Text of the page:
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Callus management (left hand)

Discussion in 'Jazz Technique [DB]' started by smeet, Oct 4, 2013.


  1. smeet

    smeet Gold Supporting Member

    Nov 27, 2006
    Woodland Hills, CA
    I've recently started on double bass, and at the same time I'm seriously picking up the violin again for the first time in a decade. I'm finding that the bass (both EB and DB) demands tough fingertips, which I have (invisible, but thick skin).
    The violin on the other hand, needs softer, more sensitive fingertips. One reason is so that the player can feel the string and manage intonation. Perhaps most importantly, vibrato and some other techniques want the point of contact to be flexible and "grabby". Calluses are smooth and don't have that inherent stickiness that soft skin does, so my finger slides around more than it should.

    So... How do I resolve this issue between the instruments? I can sand my calluses down, but that might result in them growing back even harder. I can also play the violin with the point of the fingertip and the bass with the pad part of the tip.

    Does anybody have a good way to deal with or think about this issue? It kind of feels like playing upright is putting on boxing gloves and knocking someone out, and playing the violin is gently typing on a computer keyboard... Not exactly compatible.
     
  2. Violen

    Violen Instructor in the Vance/Rabbath Method Banned

    Apr 19, 2004
    Kansas City Metro Area
    Endorsing Artist: Conklin Guitars (Basses)
    You are listing multiple problems here.

    1. You shouldn't press down the strings of a double bass. you should use the weight of your arms and the torque of your grip to push down the strings. IF you are pressing and struggling you are doing it wrong.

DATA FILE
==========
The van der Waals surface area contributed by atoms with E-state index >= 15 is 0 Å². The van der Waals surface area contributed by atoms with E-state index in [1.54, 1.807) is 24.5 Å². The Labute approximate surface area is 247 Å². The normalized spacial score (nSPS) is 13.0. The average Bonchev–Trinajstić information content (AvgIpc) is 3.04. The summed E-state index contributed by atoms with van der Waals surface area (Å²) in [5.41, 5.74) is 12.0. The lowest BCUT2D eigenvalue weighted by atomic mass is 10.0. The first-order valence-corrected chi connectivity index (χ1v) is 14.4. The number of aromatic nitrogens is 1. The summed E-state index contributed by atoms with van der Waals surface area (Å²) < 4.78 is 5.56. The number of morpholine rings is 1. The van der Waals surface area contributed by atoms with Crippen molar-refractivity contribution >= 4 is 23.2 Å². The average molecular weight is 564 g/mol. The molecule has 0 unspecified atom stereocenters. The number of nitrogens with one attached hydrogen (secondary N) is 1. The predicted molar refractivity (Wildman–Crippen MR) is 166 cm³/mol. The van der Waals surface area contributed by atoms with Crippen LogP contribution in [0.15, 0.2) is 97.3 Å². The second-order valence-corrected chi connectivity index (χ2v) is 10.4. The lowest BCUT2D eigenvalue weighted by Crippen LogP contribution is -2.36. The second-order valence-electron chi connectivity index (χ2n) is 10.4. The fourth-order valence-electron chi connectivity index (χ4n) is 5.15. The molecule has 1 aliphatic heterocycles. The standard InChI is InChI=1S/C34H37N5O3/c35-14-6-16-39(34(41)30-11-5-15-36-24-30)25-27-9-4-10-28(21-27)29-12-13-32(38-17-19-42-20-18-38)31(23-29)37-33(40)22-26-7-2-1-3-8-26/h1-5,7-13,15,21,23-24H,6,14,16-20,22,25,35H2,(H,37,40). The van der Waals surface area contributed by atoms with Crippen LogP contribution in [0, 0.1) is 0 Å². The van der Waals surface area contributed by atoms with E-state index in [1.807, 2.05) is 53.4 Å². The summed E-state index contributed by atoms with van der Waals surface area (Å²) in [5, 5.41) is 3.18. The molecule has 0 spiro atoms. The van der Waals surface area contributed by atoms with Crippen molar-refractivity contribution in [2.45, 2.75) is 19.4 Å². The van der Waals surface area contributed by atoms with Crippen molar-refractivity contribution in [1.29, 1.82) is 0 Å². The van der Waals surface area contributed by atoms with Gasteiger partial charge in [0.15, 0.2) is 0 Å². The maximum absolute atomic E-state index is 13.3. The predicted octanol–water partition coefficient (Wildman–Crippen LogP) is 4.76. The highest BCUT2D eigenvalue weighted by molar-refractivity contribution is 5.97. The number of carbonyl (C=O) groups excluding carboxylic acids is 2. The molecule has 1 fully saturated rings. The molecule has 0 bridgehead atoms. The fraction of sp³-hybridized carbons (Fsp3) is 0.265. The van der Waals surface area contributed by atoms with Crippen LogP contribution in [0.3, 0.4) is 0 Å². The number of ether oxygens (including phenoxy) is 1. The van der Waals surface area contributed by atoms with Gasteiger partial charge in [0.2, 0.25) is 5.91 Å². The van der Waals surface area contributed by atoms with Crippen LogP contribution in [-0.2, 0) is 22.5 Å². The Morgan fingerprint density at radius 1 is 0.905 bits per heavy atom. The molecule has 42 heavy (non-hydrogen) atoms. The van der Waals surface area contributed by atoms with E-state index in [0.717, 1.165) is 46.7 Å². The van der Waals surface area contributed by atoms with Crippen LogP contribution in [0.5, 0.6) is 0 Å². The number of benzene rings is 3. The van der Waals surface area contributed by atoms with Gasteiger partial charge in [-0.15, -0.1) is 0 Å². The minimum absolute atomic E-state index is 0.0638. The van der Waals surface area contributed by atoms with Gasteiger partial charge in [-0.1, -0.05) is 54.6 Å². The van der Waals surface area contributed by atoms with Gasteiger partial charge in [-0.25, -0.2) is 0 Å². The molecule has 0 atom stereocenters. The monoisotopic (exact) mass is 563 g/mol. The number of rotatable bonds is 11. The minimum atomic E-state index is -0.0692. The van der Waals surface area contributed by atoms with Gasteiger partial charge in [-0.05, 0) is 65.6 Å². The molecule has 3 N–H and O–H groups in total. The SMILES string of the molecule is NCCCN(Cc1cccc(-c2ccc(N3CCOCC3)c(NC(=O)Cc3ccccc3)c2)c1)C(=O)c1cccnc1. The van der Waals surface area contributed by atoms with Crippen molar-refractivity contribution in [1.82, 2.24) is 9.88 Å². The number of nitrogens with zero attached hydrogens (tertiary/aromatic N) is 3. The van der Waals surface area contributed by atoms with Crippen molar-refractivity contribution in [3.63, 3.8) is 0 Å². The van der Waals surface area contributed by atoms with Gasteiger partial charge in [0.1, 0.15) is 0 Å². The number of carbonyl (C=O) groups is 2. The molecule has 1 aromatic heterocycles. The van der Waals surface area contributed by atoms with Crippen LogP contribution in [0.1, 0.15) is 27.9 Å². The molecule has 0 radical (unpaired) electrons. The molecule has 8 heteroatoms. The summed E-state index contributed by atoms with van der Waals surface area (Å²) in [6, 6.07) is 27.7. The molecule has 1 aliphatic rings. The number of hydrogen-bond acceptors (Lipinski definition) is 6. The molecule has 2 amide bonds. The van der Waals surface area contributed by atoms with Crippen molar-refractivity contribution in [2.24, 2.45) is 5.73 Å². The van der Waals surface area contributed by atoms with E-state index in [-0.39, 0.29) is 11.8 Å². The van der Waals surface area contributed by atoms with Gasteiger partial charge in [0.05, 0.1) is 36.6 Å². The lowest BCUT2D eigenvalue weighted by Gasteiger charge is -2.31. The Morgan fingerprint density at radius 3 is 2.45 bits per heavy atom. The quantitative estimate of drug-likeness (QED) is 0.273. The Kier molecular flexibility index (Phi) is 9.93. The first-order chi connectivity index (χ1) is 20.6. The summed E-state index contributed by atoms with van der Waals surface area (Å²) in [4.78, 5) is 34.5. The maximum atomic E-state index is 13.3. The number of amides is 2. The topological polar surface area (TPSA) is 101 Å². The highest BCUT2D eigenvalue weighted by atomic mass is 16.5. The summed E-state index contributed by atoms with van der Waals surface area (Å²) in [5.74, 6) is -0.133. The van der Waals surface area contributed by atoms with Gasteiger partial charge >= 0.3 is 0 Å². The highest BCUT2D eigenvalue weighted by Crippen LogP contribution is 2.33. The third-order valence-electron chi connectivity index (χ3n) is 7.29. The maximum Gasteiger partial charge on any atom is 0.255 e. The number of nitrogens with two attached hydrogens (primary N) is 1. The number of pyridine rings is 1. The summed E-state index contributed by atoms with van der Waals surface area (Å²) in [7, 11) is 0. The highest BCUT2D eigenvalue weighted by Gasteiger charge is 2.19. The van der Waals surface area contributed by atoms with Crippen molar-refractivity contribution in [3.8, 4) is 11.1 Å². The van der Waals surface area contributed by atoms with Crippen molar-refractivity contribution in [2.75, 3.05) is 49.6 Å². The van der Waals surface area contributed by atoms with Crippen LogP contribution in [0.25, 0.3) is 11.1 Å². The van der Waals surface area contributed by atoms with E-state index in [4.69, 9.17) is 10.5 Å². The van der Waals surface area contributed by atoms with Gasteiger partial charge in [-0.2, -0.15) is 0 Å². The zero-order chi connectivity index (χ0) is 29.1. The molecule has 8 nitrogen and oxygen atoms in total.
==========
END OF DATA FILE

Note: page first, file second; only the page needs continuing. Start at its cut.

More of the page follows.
2. Decide what you really want to play. Sanding your fingertips sounds like a real bad idea. Real Bad.

    3. Good Technique is Easy. Bad Technique is Difficult.

    I play both DB and Violin. I don't have a problem with callouses.
     
  3. smeet

    smeet Gold Supporting Member

    Nov 27, 2006
    Woodland Hills, CA
    Thanks for your reply. I don't believe I am talking about multiple problems. Simply the hardness vs. softness of the fingertips found in double bassists and violinists.

    I am not struggling, and I am using the weight of my arm. Nevertheless, the finger pressure is necessarily much higher on a DB than on a violin.

    What exactly are you saying here? That I should choose an instrument and abandon the other?

    Did you never find that the more physical nature of the DB was a bit at odds with the delicacy of playing classical violin?
    Years ago, my violin teacher even used to advise us not to lift weights so as not to ruin our fine motor control. While I don't necessarily agree with that, I wonder if there are instruments whose physical requirements can come into conflict.
     

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